Knife Control and the Spirit of Liberty

posted in: General News | 2

We don’t think about it much, because it doesn’t get the headlines, but knife control: as dumb as gun control, or even dumber?

I carry a knife AND a gun every day. And actually, I have several of each available, for different clothes and different needs (you can’t hang a heavy knife off your 3-season wool suit, but that doesn’t mean you leave home without one). But of course, the gun stays safely tucked out of sight, while the knife gets used and used and used—so that my primary choice, a Benchmade Triage, needs regular resharpening, and shows wear everywhere.

I was prompted to think about this by the recent move to change New York’s “gravity knife” law (fascinatingly criticized by the VERY left-wing Village Voice), which forbids carrying a knife that can be opened with a flick of the wrist—which is the vast majority of pocket knives for sale these days. Some people still carry old-fashioned knives with the nail nick in the blade, but most of us find the pocket clip and opening stud quite a bit more handy.

Don’t carry this in NYC, you criminal.

But that makes us criminals and liable to arrest in NYC, apparently. That’s one of those shockingly pointless laws that it’s amazing the police are willing to enforce. And you find them everywhere. Here in Colorado they regulate the length of folding knives you carry, and of switchblades you own (even if you don’t carry them). Because being stabbed with a 3” blade is OK, but 4” might be dangerous? I don’t know.   I doubt you’ll see an officer-involved shooting where the cop pulled out a ruler before pulling his sidearm.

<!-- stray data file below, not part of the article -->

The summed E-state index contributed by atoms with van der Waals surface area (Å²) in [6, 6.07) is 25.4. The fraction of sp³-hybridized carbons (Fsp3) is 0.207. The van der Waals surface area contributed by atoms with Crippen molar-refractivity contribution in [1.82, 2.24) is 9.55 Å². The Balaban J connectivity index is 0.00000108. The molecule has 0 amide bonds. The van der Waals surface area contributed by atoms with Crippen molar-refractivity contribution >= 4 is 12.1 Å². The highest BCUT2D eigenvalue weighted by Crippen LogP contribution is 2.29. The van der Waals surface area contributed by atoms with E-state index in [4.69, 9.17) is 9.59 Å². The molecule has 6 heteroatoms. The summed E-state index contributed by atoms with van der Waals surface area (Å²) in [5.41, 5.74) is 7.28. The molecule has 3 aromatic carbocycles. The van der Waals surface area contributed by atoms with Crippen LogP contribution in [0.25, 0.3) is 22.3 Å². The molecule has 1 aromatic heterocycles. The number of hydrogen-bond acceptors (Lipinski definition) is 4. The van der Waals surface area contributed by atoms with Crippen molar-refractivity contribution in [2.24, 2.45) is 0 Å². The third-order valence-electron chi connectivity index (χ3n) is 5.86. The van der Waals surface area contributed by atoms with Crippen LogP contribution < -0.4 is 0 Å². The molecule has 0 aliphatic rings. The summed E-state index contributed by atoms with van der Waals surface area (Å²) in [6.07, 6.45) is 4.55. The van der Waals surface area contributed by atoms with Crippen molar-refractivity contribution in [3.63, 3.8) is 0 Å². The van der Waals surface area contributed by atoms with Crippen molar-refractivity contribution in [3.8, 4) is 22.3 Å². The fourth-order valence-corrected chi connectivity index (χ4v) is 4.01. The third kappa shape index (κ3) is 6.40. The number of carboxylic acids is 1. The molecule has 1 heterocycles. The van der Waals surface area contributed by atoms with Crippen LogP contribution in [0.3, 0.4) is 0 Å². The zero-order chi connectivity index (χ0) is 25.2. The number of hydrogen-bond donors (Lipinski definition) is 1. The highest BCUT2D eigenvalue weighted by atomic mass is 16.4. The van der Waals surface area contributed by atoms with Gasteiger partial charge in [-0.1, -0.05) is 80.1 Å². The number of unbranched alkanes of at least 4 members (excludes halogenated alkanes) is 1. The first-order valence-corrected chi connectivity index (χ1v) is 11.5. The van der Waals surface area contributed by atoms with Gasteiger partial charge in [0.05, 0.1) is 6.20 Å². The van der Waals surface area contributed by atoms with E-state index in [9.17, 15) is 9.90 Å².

But here’s the other thing—can you make a 2nd Amendment argument for a tool? Sure, I could hurt someone with my Triage, but look at that blade—it is very well designed for NOT stabbing someone. Cuts boxes and seatbelts and paracord really well, but it’s about as much of a “weapon” as a framing hammer.

All of which comes back to something that has always bothered me, which is that Constitutional arguments kind of miss the point. The point is that the government shouldn’t be telling me what to do, unless I’m actively hurting someone. Not what car to drive, not what knife to carry, not what gun to won, not what movies to watch or whether or not my kids can walk to the park alone. The default should never be “Identify what Constitutional right the government is infringing.” It should be “Identify by what right the government interferes in my liberty,” regardless of what I’m doing.

This is a fundamental mistake that we need to correct, in our thinking, in our advocacy, and in our law.

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